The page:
As the Queen Bee in my home, I have been blessed with three amazing little boys- my boys kick ass! Everyone I run across always asks about my children. Complete strangers, common, everyday passer-byes, and it seems like every place we frequent, someone comments on my child, asking how many I have, and then laughing and sharing, at times, unwanted opinions.
Don’t get me wrong, I love when my kids get attention. I know they are cute, and funny, and overachievers- hello! Look at their parents!
But no, seriously, at times in this day and age it gets scary and confusing. You try to be polite and respond with something clever and brief, but yet you want to allow your child a chance for response. Then are we re-enforcing the safety of talking to a stranger? Or like when your almost five year old tells you that he and his teacher have a secret, and you try to explain that they can always tell their mommy and daddy their secrets, because we already know them anyway. Lucky for me, my son’s teacher is a friend and this secret doesn’t make me nervous, but had it been a stranger, I would so be stalking down the secret.
I guess my concern is just clearing the confusions between appropriate times to talk to strangers, or to know when you can allow secrets to be kept from you and your children. I often speak to strangers, and I’m a helpful citizen. I will entertain a conversation with someone I don’t know, and have my children ask me if that is OK to talk to strangers.
My children draw in a lot of attention, things like, “You got three boys, huh?” “Three boys, you poor thing,” “All boys…nothing better.” “Boys never stop loving their mothers,”- You get the drift. It just seems like more and more, everyday, I have random input from the outside.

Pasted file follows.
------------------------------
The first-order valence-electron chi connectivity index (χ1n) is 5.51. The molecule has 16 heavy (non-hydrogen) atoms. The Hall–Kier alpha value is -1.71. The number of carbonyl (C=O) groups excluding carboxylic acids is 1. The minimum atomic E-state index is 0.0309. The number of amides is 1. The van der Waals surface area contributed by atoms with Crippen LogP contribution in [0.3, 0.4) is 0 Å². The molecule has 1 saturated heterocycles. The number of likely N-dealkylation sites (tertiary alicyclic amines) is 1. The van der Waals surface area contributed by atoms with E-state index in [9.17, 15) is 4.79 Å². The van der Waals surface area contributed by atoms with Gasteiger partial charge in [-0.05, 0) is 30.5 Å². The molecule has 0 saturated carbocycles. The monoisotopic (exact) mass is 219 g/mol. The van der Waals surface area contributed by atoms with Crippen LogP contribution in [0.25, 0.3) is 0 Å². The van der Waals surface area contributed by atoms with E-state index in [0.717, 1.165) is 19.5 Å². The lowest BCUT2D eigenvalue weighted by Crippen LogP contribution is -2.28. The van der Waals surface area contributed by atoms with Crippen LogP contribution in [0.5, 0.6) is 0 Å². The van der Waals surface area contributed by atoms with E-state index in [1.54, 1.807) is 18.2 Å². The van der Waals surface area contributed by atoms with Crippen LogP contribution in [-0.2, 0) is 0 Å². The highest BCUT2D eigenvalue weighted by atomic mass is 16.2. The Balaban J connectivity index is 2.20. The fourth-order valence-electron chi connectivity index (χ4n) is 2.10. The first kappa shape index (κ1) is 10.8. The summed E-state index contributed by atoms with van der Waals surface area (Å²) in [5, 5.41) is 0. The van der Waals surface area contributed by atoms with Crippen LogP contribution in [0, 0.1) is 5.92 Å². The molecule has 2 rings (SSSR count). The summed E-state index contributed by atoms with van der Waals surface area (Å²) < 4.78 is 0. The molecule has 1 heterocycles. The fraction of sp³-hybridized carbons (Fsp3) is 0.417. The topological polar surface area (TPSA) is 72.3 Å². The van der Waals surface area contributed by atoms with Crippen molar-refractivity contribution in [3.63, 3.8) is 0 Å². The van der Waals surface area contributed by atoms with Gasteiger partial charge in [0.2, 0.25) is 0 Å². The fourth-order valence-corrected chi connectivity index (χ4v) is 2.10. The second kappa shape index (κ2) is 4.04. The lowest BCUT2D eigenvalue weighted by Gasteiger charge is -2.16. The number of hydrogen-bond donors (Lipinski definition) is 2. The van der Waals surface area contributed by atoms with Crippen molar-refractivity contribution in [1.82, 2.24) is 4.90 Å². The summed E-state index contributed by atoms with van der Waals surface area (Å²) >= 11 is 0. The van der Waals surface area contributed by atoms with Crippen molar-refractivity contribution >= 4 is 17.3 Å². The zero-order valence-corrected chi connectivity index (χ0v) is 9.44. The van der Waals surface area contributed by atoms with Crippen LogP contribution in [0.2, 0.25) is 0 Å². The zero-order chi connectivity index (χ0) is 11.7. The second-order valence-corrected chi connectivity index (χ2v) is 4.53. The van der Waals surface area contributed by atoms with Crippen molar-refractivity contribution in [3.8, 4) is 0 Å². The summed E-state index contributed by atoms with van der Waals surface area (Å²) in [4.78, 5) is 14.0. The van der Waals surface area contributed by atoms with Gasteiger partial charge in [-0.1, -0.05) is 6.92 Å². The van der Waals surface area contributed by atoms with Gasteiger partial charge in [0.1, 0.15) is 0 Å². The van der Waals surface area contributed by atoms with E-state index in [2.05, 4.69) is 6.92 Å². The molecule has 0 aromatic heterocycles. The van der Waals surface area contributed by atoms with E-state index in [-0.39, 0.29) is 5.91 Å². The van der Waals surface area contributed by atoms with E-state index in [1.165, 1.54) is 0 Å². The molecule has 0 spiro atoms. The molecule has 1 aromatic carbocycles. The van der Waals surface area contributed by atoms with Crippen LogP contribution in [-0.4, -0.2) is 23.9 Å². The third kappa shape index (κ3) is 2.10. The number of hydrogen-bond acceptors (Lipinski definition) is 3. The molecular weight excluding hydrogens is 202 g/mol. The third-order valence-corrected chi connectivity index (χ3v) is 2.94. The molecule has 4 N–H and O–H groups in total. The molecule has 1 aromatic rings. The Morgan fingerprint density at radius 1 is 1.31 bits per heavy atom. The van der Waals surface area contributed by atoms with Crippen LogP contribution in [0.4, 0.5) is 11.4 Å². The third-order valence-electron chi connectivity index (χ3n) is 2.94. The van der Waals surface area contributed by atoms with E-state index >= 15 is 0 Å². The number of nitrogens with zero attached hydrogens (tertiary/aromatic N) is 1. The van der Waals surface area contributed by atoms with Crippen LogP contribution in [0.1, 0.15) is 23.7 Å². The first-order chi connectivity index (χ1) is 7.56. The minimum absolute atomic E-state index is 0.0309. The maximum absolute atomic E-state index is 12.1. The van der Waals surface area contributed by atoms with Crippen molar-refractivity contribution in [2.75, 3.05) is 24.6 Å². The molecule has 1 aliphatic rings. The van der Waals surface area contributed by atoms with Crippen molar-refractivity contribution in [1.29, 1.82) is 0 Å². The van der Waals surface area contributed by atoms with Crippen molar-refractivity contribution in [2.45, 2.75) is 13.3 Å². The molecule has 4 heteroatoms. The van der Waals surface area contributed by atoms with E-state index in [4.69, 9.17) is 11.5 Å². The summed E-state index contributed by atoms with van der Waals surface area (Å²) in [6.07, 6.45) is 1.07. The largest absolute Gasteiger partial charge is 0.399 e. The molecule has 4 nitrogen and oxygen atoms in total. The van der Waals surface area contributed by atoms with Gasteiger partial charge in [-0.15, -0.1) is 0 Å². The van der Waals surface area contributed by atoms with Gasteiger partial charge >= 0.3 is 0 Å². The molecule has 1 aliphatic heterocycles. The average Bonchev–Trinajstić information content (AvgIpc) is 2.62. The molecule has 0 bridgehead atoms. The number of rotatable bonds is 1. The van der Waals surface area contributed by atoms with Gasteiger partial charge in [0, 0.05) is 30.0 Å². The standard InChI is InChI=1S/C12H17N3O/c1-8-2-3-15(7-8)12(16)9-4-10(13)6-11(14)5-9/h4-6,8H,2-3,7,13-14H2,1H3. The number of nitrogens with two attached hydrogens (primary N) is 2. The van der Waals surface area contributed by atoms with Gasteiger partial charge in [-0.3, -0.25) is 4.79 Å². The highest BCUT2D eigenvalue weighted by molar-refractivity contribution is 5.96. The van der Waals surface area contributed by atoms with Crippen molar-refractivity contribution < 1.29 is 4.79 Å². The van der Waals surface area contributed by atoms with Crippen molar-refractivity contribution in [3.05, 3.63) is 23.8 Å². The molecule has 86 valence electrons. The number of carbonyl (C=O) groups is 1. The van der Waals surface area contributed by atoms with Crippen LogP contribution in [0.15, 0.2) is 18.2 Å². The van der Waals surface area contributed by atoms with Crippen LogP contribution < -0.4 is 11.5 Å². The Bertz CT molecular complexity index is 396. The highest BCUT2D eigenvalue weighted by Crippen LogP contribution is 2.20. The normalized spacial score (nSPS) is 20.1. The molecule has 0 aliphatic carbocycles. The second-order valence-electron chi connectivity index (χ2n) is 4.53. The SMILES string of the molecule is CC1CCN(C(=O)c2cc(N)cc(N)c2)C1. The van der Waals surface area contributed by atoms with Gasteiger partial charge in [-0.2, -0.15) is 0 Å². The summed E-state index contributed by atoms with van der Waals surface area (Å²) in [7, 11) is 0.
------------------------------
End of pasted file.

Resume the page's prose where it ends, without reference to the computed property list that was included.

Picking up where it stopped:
Last weekend, we had a few social gatherings to attend, and at these my boys always stick close to me. I whistle, and they come around the corner. They know to report location if going out of eyes reach with another group of kids. They tend to stick close by me and my husband, until they have observed and taken inventory of the situation. After the gathering, my oldest said someone referred to him as kid and asked him what he was looking for at some point. His response was, “My name is Dylan, not kid,” and “I’m all set thanks.” The adult actually came and told me about their encounter, and was taken back by his abrupt rebuttal. I was laughing that she would think anything less from my offspring- he was probably mentally giving her the middle finger!
My children have taken on many wonderful qualities that I just find myself constantly wondering what I have forgotten to instill in them while their minds are still open and clearly hearing my input. As a parent, I want to protect them from the darker things that may lurk around a dark corner, without scaring them to the point where they don’t thrive without me guarding over them.
Why is it OK to talk to strangers at Stop and Shop, but not on the walking path, or at the edge of the yard god forbid that ever happened. Why is it OK to tell a stranger your name at an event with family when they are still strangers?
These are the thoughts that leave me awake at night. How do I teach them when to run screaming for help? As summer approaches and we are out and about in society, away from the safety of our hive, my mommy bear instincts rise, and I want to be sure my children are capable of sensing a dangerous situation in public and stay protected in their environments.
In my head I’m like… “Yes, my kids are cute, smart, funny and outgoing. Mess with them and I’ll be your worst enemy.”